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Lary Sudchild Vongsavanh Sentenced in U.S. District Cour

FOR IMMEDIATE RELEASE
Thursday, June 25, 2009

Bill Mercer, United States Attorney for the District of Montana, announced today that during a federal court session in Great Falls, on June 25, 2009, before U.S. District Judge Sam E. Haddon, LARY SUDCHILD VONGSAVANH, a 35-year-old resident of Cotati, California and Lander, Wyoming, appeared for sentencing. VONGSAVANH was sentenced to a term of:

  • Probation: 2 years
  • Special Assessment: $100
  • Restitution: $38.71

VONGSAVANH was sentenced in connection with his guilty plea to theft of mail and contents by a postal employee.

In an Offer of Proof filed by the United States, the government stated it would have proved at trial the following:

In the fall of 2007, VONGSAVANH was hired as the Postmaster Relief at the Zortman Post Office. The Postmaster Relief acts as a substitute awaiting the appointment of a permanent Postmaster.

In August of 2008, a complaint was made that VONGSAVANH was opening packages from the VA Hospital at Fort Harrison. In this instance, the complainant believed that VONGSAVANH was stealing morphine from mail addressed to her husband and also from packages containing morphine addressed to another Zortman area veteran.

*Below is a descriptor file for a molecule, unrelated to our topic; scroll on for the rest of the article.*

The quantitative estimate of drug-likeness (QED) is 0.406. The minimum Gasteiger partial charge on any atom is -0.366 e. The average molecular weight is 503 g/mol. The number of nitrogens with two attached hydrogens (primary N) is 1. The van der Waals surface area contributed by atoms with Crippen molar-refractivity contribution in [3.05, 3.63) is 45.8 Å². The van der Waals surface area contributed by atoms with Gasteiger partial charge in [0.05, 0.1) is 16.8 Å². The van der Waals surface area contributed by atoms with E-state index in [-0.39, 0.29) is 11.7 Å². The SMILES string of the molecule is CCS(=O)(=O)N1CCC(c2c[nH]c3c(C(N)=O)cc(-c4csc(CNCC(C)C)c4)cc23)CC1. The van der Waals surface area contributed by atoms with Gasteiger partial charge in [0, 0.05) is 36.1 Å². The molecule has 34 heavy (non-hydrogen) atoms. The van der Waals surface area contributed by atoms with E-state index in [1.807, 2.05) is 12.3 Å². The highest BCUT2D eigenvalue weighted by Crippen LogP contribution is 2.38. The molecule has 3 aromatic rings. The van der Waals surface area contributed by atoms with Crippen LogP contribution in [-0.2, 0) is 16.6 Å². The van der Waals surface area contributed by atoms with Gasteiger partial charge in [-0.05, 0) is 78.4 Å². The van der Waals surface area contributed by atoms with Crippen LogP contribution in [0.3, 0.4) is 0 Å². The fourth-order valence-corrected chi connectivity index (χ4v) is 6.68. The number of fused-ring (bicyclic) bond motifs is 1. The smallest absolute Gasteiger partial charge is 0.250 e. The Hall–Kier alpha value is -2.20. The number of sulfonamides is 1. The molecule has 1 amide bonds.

The U.S. Postal Inspection Service prepared a "test" package to verify the allegations. The test package, which indicated a return address of the VA Medical Center at Fort Harrison, was delivered to the Zortman Post Office through the regular mail delivery system.

Soon after delivery, two agents entered the Zortman facility and determined that the package had been tampered with. VONGSAVANH was confronted and admitted that he had opened the package, determined its contents, and set it aside with the intention of taking the package out of the Post Office at the end of his work day.

VONGSAVANH also admitted that he had opened other packages looking for prescription pain medications and had, on several occasions, either stolen mail containing morphine or opened the mail and removed the contents.

Because there is no parole in the federal system, the "truth in sentencing" guidelines mandate that VONGSAVANH will likely serve all of the time imposed by the court. In the federal system, VONGSAVANH does have the opportunity to earn a sentence reduction for "good behavior." However, this reduction will not exceed 15% of the overall sentence.

Assistant U.S. Attorney Carl E. Rostad prosecuted the case for the United States.

The investigation was a cooperative effort between the Office of Inspector General for the U.S. Postal Inspection Service.

 

 

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